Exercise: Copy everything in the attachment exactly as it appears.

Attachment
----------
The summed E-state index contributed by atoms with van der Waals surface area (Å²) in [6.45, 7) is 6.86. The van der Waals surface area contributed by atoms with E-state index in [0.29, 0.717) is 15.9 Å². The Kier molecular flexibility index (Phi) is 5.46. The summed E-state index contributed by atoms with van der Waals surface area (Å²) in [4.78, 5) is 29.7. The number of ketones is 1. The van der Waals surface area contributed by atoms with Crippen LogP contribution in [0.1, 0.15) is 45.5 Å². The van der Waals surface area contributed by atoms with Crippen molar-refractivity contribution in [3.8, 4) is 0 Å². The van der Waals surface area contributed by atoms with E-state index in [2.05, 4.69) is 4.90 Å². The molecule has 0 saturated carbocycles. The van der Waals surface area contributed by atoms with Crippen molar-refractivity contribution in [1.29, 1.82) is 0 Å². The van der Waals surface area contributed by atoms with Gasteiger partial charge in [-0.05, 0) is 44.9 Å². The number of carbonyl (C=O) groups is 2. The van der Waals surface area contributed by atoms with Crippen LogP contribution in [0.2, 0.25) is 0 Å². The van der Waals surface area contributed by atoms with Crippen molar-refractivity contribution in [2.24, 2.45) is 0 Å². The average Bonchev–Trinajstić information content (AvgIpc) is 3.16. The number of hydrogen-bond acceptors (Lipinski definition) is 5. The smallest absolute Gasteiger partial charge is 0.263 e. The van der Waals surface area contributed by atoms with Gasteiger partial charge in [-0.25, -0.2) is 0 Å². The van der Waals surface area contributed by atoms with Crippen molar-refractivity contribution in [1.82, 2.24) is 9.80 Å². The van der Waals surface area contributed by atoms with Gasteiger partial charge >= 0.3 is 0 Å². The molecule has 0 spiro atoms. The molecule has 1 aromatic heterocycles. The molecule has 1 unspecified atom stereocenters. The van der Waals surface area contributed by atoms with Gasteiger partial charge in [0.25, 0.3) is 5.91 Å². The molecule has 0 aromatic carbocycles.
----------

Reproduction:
The summed E-state index contributed by atoms with van der Waals surface area (Å²) in [6.45, 7) is 6.86. The van der Waals surface area contributed by atoms with E-state index in [0.29, 0.717) is 15.9 Å². The Kier molecular flexibility index (Phi) is 5.46. The summed E-state index contributed by atoms with van der Waals surface area (Å²) in [4.78, 5) is 29.7. The number of ketones is 1. The van der Waals surface area contributed by atoms with Crippen LogP contribution in [0.1, 0.15) is 45.5 Å². The van der Waals surface area contributed by atoms with Crippen molar-refractivity contribution in [3.8, 4) is 0 Å². The van der Waals surface area contributed by atoms with E-state index in [2.05, 4.69) is 4.90 Å². The molecule has 0 saturated carbocycles. The van der Waals surface area contributed by atoms with Crippen molar-refractivity contribution in [1.29, 1.82) is 0 Å². The van der Waals surface area contributed by atoms with Gasteiger partial charge in [-0.05, 0) is 44.9 Å². The number of carbonyl (C=O) groups is 2. The van der Waals surface area contributed by atoms with Crippen LogP contribution in [0.2, 0.25) is 0 Å². The van der Waals surface area contributed by atoms with Crippen molar-refractivity contribution in [2.24, 2.45) is 0 Å². The average Bonchev–Trinajstić information content (AvgIpc) is 3.16. The number of hydrogen-bond acceptors (Lipinski definition) is 5. The smallest absolute Gasteiger partial charge is 0.263 e. The van der Waals surface area contributed by atoms with Gasteiger partial charge in [-0.25, -0.2) is 0 Å². The van der Waals surface area contributed by atoms with Crippen molar-refractivity contribution in [1.82, 2.24) is 9.80 Å². The van der Waals surface area contributed by atoms with Gasteiger partial charge >= 0.3 is 0 Å². The molecule has 0 spiro atoms. The molecule has 1 aromatic heterocycles. The molecule has 1 unspecified atom stereocenters. The van der Waals surface area contributed by atoms with Gasteiger partial charge in [0.25, 0.3) is 5.91 Å². The molecule has 0 aromatic carbocycles.